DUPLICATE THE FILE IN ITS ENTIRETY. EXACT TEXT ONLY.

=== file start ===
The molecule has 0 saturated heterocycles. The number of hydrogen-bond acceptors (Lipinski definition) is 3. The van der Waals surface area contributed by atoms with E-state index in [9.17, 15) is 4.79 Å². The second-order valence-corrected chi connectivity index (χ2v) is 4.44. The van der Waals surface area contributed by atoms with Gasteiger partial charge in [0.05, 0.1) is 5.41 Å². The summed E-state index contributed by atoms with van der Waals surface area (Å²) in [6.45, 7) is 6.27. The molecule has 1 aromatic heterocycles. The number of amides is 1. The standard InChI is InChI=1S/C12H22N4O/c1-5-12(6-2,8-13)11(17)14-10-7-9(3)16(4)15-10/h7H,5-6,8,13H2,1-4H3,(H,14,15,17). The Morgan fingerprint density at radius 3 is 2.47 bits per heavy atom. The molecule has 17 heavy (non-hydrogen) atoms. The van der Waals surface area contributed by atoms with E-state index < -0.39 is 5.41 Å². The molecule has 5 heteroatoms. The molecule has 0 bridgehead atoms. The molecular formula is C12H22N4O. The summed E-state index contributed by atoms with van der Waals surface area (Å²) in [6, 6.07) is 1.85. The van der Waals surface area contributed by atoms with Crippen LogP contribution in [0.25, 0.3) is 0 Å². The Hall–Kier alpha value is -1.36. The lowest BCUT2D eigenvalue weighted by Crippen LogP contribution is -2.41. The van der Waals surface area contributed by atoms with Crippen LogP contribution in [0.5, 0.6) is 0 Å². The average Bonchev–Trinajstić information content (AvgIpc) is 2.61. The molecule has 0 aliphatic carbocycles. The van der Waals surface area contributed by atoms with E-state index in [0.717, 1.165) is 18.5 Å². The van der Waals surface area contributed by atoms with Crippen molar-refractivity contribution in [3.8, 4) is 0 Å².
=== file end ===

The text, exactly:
The molecule has 0 saturated heterocycles. The number of hydrogen-bond acceptors (Lipinski definition) is 3. The van der Waals surface area contributed by atoms with E-state index in [9.17, 15) is 4.79 Å². The second-order valence-corrected chi connectivity index (χ2v) is 4.44. The van der Waals surface area contributed by atoms with Gasteiger partial charge in [0.05, 0.1) is 5.41 Å². The summed E-state index contributed by atoms with van der Waals surface area (Å²) in [6.45, 7) is 6.27. The molecule has 1 aromatic heterocycles. The number of amides is 1. The standard InChI is InChI=1S/C12H22N4O/c1-5-12(6-2,8-13)11(17)14-10-7-9(3)16(4)15-10/h7H,5-6,8,13H2,1-4H3,(H,14,15,17). The Morgan fingerprint density at radius 3 is 2.47 bits per heavy atom. The molecule has 17 heavy (non-hydrogen) atoms. The van der Waals surface area contributed by atoms with E-state index < -0.39 is 5.41 Å². The molecule has 5 heteroatoms. The molecule has 0 bridgehead atoms. The molecular formula is C12H22N4O. The summed E-state index contributed by atoms with van der Waals surface area (Å²) in [6, 6.07) is 1.85. The van der Waals surface area contributed by atoms with Crippen LogP contribution in [0.25, 0.3) is 0 Å². The Hall–Kier alpha value is -1.36. The lowest BCUT2D eigenvalue weighted by Crippen LogP contribution is -2.41. The van der Waals surface area contributed by atoms with Crippen LogP contribution in [0.5, 0.6) is 0 Å². The average Bonchev–Trinajstić information content (AvgIpc) is 2.61. The molecule has 0 aliphatic carbocycles. The van der Waals surface area contributed by atoms with E-state index in [0.717, 1.165) is 18.5 Å². The van der Waals surface area contributed by atoms with Crippen molar-refractivity contribution in [3.8, 4) is 0 Å².